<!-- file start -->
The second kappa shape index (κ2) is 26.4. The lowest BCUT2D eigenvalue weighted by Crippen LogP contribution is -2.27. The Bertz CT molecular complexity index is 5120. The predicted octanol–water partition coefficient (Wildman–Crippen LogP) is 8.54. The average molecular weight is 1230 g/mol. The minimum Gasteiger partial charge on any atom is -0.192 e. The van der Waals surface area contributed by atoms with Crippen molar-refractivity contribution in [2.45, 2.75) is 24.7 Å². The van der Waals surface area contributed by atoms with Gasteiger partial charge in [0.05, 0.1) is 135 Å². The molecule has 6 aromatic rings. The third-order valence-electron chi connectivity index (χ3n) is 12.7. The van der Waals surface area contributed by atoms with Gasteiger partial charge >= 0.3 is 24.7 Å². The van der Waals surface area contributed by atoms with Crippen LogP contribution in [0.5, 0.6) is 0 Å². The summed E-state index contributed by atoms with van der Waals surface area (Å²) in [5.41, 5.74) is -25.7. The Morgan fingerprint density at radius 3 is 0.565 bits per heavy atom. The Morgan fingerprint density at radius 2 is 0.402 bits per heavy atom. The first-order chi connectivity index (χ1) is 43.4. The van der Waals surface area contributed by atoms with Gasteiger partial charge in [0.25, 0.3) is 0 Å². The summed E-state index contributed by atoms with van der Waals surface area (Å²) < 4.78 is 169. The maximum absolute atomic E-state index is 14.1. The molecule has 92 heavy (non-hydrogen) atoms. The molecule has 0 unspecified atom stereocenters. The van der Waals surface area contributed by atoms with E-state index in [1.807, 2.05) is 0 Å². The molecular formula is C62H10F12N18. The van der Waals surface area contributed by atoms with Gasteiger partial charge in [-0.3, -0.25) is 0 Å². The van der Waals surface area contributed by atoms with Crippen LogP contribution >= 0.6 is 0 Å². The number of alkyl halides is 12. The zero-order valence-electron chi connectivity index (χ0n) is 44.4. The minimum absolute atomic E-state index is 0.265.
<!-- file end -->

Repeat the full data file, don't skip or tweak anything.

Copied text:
The second kappa shape index (κ2) is 26.4. The lowest BCUT2D eigenvalue weighted by Crippen LogP contribution is -2.27. The Bertz CT molecular complexity index is 5120. The predicted octanol–water partition coefficient (Wildman–Crippen LogP) is 8.54. The average molecular weight is 1230 g/mol. The minimum Gasteiger partial charge on any atom is -0.192 e. The van der Waals surface area contributed by atoms with Crippen molar-refractivity contribution in [2.45, 2.75) is 24.7 Å². The van der Waals surface area contributed by atoms with Gasteiger partial charge in [0.05, 0.1) is 135 Å². The molecule has 6 aromatic rings. The third-order valence-electron chi connectivity index (χ3n) is 12.7. The van der Waals surface area contributed by atoms with Gasteiger partial charge >= 0.3 is 24.7 Å². The van der Waals surface area contributed by atoms with Crippen LogP contribution in [0.5, 0.6) is 0 Å². The summed E-state index contributed by atoms with van der Waals surface area (Å²) in [5.41, 5.74) is -25.7. The Morgan fingerprint density at radius 3 is 0.565 bits per heavy atom. The Morgan fingerprint density at radius 2 is 0.402 bits per heavy atom. The first-order chi connectivity index (χ1) is 43.4. The van der Waals surface area contributed by atoms with Gasteiger partial charge in [0.25, 0.3) is 0 Å². The summed E-state index contributed by atoms with van der Waals surface area (Å²) < 4.78 is 169. The maximum absolute atomic E-state index is 14.1. The molecule has 92 heavy (non-hydrogen) atoms. The molecule has 0 unspecified atom stereocenters. The van der Waals surface area contributed by atoms with E-state index in [1.807, 2.05) is 0 Å². The molecular formula is C62H10F12N18. The van der Waals surface area contributed by atoms with Gasteiger partial charge in [-0.3, -0.25) is 0 Å². The van der Waals surface area contributed by atoms with Crippen LogP contribution >= 0.6 is 0 Å². The number of alkyl halides is 12. The zero-order valence-electron chi connectivity index (χ0n) is 44.4. The minimum absolute atomic E-state index is 0.265.